Quantifying Segmental Spinal Motion during Activities of Daily Living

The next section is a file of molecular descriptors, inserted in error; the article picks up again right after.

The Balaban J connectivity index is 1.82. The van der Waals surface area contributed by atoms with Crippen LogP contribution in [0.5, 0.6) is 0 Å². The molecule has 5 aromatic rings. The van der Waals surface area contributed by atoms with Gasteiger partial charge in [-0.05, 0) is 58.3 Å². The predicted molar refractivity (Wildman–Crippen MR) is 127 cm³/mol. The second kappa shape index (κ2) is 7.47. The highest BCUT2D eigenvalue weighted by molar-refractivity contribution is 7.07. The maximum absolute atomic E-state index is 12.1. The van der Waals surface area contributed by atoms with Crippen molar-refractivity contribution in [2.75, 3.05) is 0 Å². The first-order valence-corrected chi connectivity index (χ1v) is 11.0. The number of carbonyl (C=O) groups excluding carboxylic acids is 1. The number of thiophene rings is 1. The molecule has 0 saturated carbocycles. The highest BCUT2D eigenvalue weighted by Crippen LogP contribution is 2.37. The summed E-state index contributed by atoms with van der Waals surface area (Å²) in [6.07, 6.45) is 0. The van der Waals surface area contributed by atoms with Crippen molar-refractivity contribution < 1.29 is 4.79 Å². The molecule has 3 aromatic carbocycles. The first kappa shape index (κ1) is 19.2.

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Back pain is a very common musculoskeletal impairment in most Americans. Average annual occurrence of back pain is reported around 30% of the population and is the most common cause of activity limitation in people younger than 45 years old. Eighty percent of the back pain presents in the lumbar spine. Although this ailment is very prevalent in the American population, there is a lack of empirical evidence supporting the common clinical diagnosis and intervention back pain strategies. The frequency of back pain and the lack of treatment methods were the motivation for this investigation. It is important to better understand spine dynamics during ambulatory tasks of daily activities to identify possible biomechanical mechanisms underlying back pain. Current biomechanical quantification methods for spine dynamics are either too invasive or not detailed enough to fully comprehend detailed spinal movement. Therefore, a non-invasive but detailed procedure to calculate spine dynamics was developed and tested. In this study, multi-segmented spine dynamics (kinematics and kinetics) were calculated during four activities of daily living (level walking (W), obstacle crossing (OC), stair ascent (SA) and stair descent (SD)). Our findings suggested an in-vivo multi-segmented spine surface marker set is able to detect different and repeatable motion patterns during walking among various spinal segments. The sacrum to lower lumbar (SLL) joint had the largest range of motion (ROM) when compared to the other more superior joints (lower lumbar to upper lumbar and upper lumbar to lower thoracic). Furthermore, SA task demonstrated more flexion ROM than both W and SD tasks. In addition to task influence, joints at different spine levels also demonstrated different ROMs, where SLL had a greater ROM than upper lumbar to lower thoracic (ULLT) in the transverse plane. Age was found to not significantly affect the segmental spinal ROM or peak angles. The vertical segmental joint reaction forces were different between tasks, where SD yielded larger vertical reaction forces than W. Overall, findings from this dissertation work were able to show that a multi-segment spine marker system could be an effective tool in determining different spinal dynamics during various activities of daily living. This dissertation includes unpublished co-authored material.